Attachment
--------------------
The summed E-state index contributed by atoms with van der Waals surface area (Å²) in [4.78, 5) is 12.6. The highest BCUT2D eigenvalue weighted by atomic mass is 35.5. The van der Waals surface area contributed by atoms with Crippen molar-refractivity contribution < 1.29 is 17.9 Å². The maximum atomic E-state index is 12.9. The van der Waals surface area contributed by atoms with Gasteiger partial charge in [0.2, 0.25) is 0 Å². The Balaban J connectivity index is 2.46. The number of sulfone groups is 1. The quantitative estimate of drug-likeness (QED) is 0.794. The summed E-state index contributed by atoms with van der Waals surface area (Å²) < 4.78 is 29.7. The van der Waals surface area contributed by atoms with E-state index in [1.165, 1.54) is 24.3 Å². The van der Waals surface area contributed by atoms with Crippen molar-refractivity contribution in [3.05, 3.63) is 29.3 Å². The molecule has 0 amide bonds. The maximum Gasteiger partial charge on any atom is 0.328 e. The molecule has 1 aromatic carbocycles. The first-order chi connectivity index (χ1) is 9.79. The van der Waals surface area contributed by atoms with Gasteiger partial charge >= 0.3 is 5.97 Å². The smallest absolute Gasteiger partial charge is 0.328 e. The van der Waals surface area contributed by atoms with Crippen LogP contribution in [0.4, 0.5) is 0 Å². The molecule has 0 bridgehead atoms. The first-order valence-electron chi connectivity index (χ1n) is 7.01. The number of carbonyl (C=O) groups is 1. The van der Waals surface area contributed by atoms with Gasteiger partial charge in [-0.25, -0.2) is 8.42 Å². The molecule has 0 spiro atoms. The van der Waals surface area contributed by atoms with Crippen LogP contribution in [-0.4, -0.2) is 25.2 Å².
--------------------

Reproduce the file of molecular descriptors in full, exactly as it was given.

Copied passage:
The summed E-state index contributed by atoms with van der Waals surface area (Å²) in [4.78, 5) is 12.6. The highest BCUT2D eigenvalue weighted by atomic mass is 35.5. The van der Waals surface area contributed by atoms with Crippen molar-refractivity contribution < 1.29 is 17.9 Å². The maximum atomic E-state index is 12.9. The van der Waals surface area contributed by atoms with Gasteiger partial charge in [0.2, 0.25) is 0 Å². The Balaban J connectivity index is 2.46. The number of sulfone groups is 1. The quantitative estimate of drug-likeness (QED) is 0.794. The summed E-state index contributed by atoms with van der Waals surface area (Å²) < 4.78 is 29.7. The van der Waals surface area contributed by atoms with E-state index in [1.165, 1.54) is 24.3 Å². The van der Waals surface area contributed by atoms with Crippen molar-refractivity contribution in [3.05, 3.63) is 29.3 Å². The molecule has 0 amide bonds. The maximum Gasteiger partial charge on any atom is 0.328 e. The molecule has 1 aromatic carbocycles. The first-order chi connectivity index (χ1) is 9.79. The van der Waals surface area contributed by atoms with Gasteiger partial charge >= 0.3 is 5.97 Å². The smallest absolute Gasteiger partial charge is 0.328 e. The van der Waals surface area contributed by atoms with Crippen LogP contribution in [0.4, 0.5) is 0 Å². The molecule has 0 bridgehead atoms. The first-order valence-electron chi connectivity index (χ1n) is 7.01. The number of carbonyl (C=O) groups is 1. The van der Waals surface area contributed by atoms with Gasteiger partial charge in [-0.25, -0.2) is 8.42 Å². The molecule has 0 spiro atoms. The van der Waals surface area contributed by atoms with Crippen LogP contribution in [-0.4, -0.2) is 25.2 Å².